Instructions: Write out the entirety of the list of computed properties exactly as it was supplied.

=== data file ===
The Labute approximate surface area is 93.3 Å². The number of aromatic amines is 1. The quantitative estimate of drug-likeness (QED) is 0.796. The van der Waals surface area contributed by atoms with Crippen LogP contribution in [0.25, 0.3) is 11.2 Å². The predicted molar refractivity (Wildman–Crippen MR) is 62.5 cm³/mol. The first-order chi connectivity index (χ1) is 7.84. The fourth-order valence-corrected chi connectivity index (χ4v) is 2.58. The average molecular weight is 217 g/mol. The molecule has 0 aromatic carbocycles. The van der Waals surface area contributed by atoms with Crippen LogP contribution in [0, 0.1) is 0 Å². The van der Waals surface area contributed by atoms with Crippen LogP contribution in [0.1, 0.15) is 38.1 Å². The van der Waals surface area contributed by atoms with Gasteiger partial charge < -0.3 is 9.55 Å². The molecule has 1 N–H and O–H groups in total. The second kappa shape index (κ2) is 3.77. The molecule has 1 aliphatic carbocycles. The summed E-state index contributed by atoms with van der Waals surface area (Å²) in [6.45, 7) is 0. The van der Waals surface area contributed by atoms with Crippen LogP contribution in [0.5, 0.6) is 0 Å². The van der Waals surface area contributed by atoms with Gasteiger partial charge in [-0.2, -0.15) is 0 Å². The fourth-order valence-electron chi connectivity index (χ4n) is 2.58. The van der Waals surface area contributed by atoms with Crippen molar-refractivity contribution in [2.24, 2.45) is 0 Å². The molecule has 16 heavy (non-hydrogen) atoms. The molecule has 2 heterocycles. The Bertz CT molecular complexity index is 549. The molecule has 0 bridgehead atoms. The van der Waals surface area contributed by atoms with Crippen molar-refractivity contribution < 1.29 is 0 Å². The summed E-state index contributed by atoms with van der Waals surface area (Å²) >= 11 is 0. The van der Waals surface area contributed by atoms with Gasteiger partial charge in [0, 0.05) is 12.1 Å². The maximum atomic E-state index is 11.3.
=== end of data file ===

The Labute approximate surface area is 93.3 Å². The number of aromatic amines is 1. The quantitative estimate of drug-likeness (QED) is 0.796. The van der Waals surface area contributed by atoms with Crippen LogP contribution in [0.25, 0.3) is 11.2 Å². The predicted molar refractivity (Wildman–Crippen MR) is 62.5 cm³/mol. The first-order chi connectivity index (χ1) is 7.84. The fourth-order valence-corrected chi connectivity index (χ4v) is 2.58. The average molecular weight is 217 g/mol. The molecule has 0 aromatic carbocycles. The van der Waals surface area contributed by atoms with Crippen LogP contribution in [0, 0.1) is 0 Å². The van der Waals surface area contributed by atoms with Crippen LogP contribution in [0.1, 0.15) is 38.1 Å². The van der Waals surface area contributed by atoms with Gasteiger partial charge < -0.3 is 9.55 Å². The molecule has 1 N–H and O–H groups in total. The second kappa shape index (κ2) is 3.77. The molecule has 1 aliphatic carbocycles. The summed E-state index contributed by atoms with van der Waals surface area (Å²) in [6.45, 7) is 0. The van der Waals surface area contributed by atoms with Crippen LogP contribution in [0.5, 0.6) is 0 Å². The van der Waals surface area contributed by atoms with Gasteiger partial charge in [-0.2, -0.15) is 0 Å². The fourth-order valence-electron chi connectivity index (χ4n) is 2.58. The van der Waals surface area contributed by atoms with Crippen molar-refractivity contribution in [2.24, 2.45) is 0 Å². The molecule has 16 heavy (non-hydrogen) atoms. The molecule has 2 heterocycles. The Bertz CT molecular complexity index is 549. The molecule has 0 bridgehead atoms. The van der Waals surface area contributed by atoms with Crippen molar-refractivity contribution < 1.29 is 0 Å². The summed E-state index contributed by atoms with van der Waals surface area (Å²) >= 11 is 0. The van der Waals surface area contributed by atoms with Gasteiger partial charge in [0, 0.05) is 12.1 Å². The maximum atomic E-state index is 11.3.